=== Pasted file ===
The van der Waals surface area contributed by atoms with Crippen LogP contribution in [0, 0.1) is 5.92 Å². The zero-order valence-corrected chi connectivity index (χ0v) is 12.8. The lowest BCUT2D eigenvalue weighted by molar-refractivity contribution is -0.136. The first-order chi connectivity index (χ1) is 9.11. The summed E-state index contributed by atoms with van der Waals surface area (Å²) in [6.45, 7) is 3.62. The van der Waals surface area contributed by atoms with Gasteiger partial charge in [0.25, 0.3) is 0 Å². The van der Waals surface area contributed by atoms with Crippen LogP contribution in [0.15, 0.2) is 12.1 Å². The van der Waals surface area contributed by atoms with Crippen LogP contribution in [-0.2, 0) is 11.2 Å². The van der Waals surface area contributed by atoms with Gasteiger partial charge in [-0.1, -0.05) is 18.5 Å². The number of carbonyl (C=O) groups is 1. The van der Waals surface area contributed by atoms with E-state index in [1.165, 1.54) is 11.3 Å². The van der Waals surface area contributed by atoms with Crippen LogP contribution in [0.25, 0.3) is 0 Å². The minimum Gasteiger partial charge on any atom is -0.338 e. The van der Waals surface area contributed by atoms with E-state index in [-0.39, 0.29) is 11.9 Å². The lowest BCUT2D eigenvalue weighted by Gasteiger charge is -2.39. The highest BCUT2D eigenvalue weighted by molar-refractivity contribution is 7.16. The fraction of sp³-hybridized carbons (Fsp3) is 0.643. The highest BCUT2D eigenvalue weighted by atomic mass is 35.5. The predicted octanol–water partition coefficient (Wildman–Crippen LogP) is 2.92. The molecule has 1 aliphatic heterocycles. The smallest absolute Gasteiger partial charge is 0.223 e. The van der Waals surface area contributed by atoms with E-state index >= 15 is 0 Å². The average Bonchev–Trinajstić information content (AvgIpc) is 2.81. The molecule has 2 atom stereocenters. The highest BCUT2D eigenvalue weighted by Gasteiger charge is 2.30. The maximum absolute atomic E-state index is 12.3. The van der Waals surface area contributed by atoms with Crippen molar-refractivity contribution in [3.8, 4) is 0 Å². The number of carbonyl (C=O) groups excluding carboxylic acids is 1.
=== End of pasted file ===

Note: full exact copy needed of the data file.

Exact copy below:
The van der Waals surface area contributed by atoms with Crippen LogP contribution in [0, 0.1) is 5.92 Å². The zero-order valence-corrected chi connectivity index (χ0v) is 12.8. The lowest BCUT2D eigenvalue weighted by molar-refractivity contribution is -0.136. The first-order chi connectivity index (χ1) is 9.11. The summed E-state index contributed by atoms with van der Waals surface area (Å²) in [6.45, 7) is 3.62. The van der Waals surface area contributed by atoms with Gasteiger partial charge in [0.25, 0.3) is 0 Å². The van der Waals surface area contributed by atoms with Crippen LogP contribution in [0.15, 0.2) is 12.1 Å². The van der Waals surface area contributed by atoms with Crippen LogP contribution in [-0.2, 0) is 11.2 Å². The van der Waals surface area contributed by atoms with Gasteiger partial charge in [-0.1, -0.05) is 18.5 Å². The number of carbonyl (C=O) groups is 1. The van der Waals surface area contributed by atoms with E-state index in [1.165, 1.54) is 11.3 Å². The van der Waals surface area contributed by atoms with Crippen LogP contribution in [0.25, 0.3) is 0 Å². The minimum Gasteiger partial charge on any atom is -0.338 e. The van der Waals surface area contributed by atoms with E-state index in [-0.39, 0.29) is 11.9 Å². The lowest BCUT2D eigenvalue weighted by Gasteiger charge is -2.39. The highest BCUT2D eigenvalue weighted by molar-refractivity contribution is 7.16. The fraction of sp³-hybridized carbons (Fsp3) is 0.643. The highest BCUT2D eigenvalue weighted by atomic mass is 35.5. The predicted octanol–water partition coefficient (Wildman–Crippen LogP) is 2.92. The molecule has 1 aliphatic heterocycles. The smallest absolute Gasteiger partial charge is 0.223 e. The van der Waals surface area contributed by atoms with E-state index >= 15 is 0 Å². The average Bonchev–Trinajstić information content (AvgIpc) is 2.81. The molecule has 2 atom stereocenters. The highest BCUT2D eigenvalue weighted by Gasteiger charge is 2.30. The maximum absolute atomic E-state index is 12.3. The van der Waals surface area contributed by atoms with Crippen molar-refractivity contribution in [3.8, 4) is 0 Å². The number of carbonyl (C=O) groups excluding carboxylic acids is 1.